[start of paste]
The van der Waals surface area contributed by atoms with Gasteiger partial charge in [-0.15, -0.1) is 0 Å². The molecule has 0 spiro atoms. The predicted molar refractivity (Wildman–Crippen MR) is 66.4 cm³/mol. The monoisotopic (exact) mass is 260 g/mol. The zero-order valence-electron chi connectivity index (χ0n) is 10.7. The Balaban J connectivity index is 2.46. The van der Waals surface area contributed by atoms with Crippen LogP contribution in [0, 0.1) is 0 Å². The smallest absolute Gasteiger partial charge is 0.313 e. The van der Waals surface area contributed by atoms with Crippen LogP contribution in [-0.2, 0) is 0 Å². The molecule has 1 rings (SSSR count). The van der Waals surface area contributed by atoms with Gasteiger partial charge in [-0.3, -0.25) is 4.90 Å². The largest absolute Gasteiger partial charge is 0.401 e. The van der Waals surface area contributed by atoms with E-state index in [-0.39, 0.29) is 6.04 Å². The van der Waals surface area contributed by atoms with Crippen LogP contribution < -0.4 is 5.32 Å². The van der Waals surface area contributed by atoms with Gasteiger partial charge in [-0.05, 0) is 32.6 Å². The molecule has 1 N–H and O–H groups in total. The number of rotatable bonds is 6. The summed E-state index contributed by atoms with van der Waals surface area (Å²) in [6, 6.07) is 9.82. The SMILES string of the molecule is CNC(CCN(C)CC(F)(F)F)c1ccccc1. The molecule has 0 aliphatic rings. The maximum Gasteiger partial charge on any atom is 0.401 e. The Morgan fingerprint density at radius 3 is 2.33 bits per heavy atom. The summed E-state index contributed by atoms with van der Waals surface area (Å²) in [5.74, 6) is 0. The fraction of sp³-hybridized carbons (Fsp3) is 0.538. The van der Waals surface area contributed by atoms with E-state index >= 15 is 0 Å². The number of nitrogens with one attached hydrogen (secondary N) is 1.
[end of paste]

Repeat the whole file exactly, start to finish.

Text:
The van der Waals surface area contributed by atoms with Gasteiger partial charge in [-0.15, -0.1) is 0 Å². The molecule has 0 spiro atoms. The predicted molar refractivity (Wildman–Crippen MR) is 66.4 cm³/mol. The monoisotopic (exact) mass is 260 g/mol. The zero-order valence-electron chi connectivity index (χ0n) is 10.7. The Balaban J connectivity index is 2.46. The van der Waals surface area contributed by atoms with Crippen LogP contribution in [0, 0.1) is 0 Å². The smallest absolute Gasteiger partial charge is 0.313 e. The van der Waals surface area contributed by atoms with Crippen LogP contribution in [-0.2, 0) is 0 Å². The molecule has 1 rings (SSSR count). The van der Waals surface area contributed by atoms with Gasteiger partial charge in [-0.3, -0.25) is 4.90 Å². The largest absolute Gasteiger partial charge is 0.401 e. The van der Waals surface area contributed by atoms with E-state index in [-0.39, 0.29) is 6.04 Å². The van der Waals surface area contributed by atoms with Crippen LogP contribution < -0.4 is 5.32 Å². The van der Waals surface area contributed by atoms with Gasteiger partial charge in [-0.05, 0) is 32.6 Å². The molecule has 1 N–H and O–H groups in total. The number of rotatable bonds is 6. The summed E-state index contributed by atoms with van der Waals surface area (Å²) in [6, 6.07) is 9.82. The SMILES string of the molecule is CNC(CCN(C)CC(F)(F)F)c1ccccc1. The molecule has 0 aliphatic rings. The maximum Gasteiger partial charge on any atom is 0.401 e. The Morgan fingerprint density at radius 3 is 2.33 bits per heavy atom. The summed E-state index contributed by atoms with van der Waals surface area (Å²) in [5.74, 6) is 0. The fraction of sp³-hybridized carbons (Fsp3) is 0.538. The van der Waals surface area contributed by atoms with E-state index >= 15 is 0 Å². The number of nitrogens with one attached hydrogen (secondary N) is 1.